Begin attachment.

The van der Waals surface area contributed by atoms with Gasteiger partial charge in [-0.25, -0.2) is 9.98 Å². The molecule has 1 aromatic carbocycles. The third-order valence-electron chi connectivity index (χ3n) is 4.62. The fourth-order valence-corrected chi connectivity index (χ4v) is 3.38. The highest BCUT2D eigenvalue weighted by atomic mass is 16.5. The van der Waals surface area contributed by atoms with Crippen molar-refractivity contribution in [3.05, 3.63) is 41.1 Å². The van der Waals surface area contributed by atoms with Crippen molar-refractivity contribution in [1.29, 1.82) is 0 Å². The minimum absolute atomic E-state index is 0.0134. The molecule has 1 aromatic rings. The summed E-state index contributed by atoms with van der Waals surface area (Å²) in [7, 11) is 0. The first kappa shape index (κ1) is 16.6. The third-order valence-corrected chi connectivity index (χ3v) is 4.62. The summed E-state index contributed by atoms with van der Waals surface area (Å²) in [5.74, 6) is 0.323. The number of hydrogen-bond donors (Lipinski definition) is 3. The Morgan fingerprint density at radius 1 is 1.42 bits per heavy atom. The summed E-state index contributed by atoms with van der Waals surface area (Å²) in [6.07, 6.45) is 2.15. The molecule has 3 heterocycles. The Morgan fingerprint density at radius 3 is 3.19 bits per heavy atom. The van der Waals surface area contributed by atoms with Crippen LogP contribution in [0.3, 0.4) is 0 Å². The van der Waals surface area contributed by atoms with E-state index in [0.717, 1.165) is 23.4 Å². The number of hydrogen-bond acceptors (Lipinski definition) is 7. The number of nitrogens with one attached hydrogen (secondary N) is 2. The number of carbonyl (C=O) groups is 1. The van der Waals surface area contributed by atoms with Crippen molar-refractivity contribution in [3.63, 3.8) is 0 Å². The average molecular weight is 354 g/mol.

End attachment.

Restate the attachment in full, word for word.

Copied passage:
The van der Waals surface area contributed by atoms with Gasteiger partial charge in [-0.25, -0.2) is 9.98 Å². The molecule has 1 aromatic carbocycles. The third-order valence-electron chi connectivity index (χ3n) is 4.62. The fourth-order valence-corrected chi connectivity index (χ4v) is 3.38. The highest BCUT2D eigenvalue weighted by atomic mass is 16.5. The van der Waals surface area contributed by atoms with Crippen molar-refractivity contribution in [3.05, 3.63) is 41.1 Å². The van der Waals surface area contributed by atoms with Crippen molar-refractivity contribution in [1.29, 1.82) is 0 Å². The minimum absolute atomic E-state index is 0.0134. The molecule has 1 aromatic rings. The summed E-state index contributed by atoms with van der Waals surface area (Å²) in [7, 11) is 0. The first kappa shape index (κ1) is 16.6. The third-order valence-corrected chi connectivity index (χ3v) is 4.62. The summed E-state index contributed by atoms with van der Waals surface area (Å²) in [5.74, 6) is 0.323. The number of hydrogen-bond donors (Lipinski definition) is 3. The Morgan fingerprint density at radius 1 is 1.42 bits per heavy atom. The summed E-state index contributed by atoms with van der Waals surface area (Å²) in [6.07, 6.45) is 2.15. The molecule has 3 heterocycles. The Morgan fingerprint density at radius 3 is 3.19 bits per heavy atom. The van der Waals surface area contributed by atoms with Crippen LogP contribution in [0.3, 0.4) is 0 Å². The van der Waals surface area contributed by atoms with E-state index in [0.717, 1.165) is 23.4 Å². The number of hydrogen-bond acceptors (Lipinski definition) is 7. The number of nitrogens with one attached hydrogen (secondary N) is 2. The number of carbonyl (C=O) groups is 1. The van der Waals surface area contributed by atoms with Crippen molar-refractivity contribution in [3.63, 3.8) is 0 Å². The average molecular weight is 354 g/mol.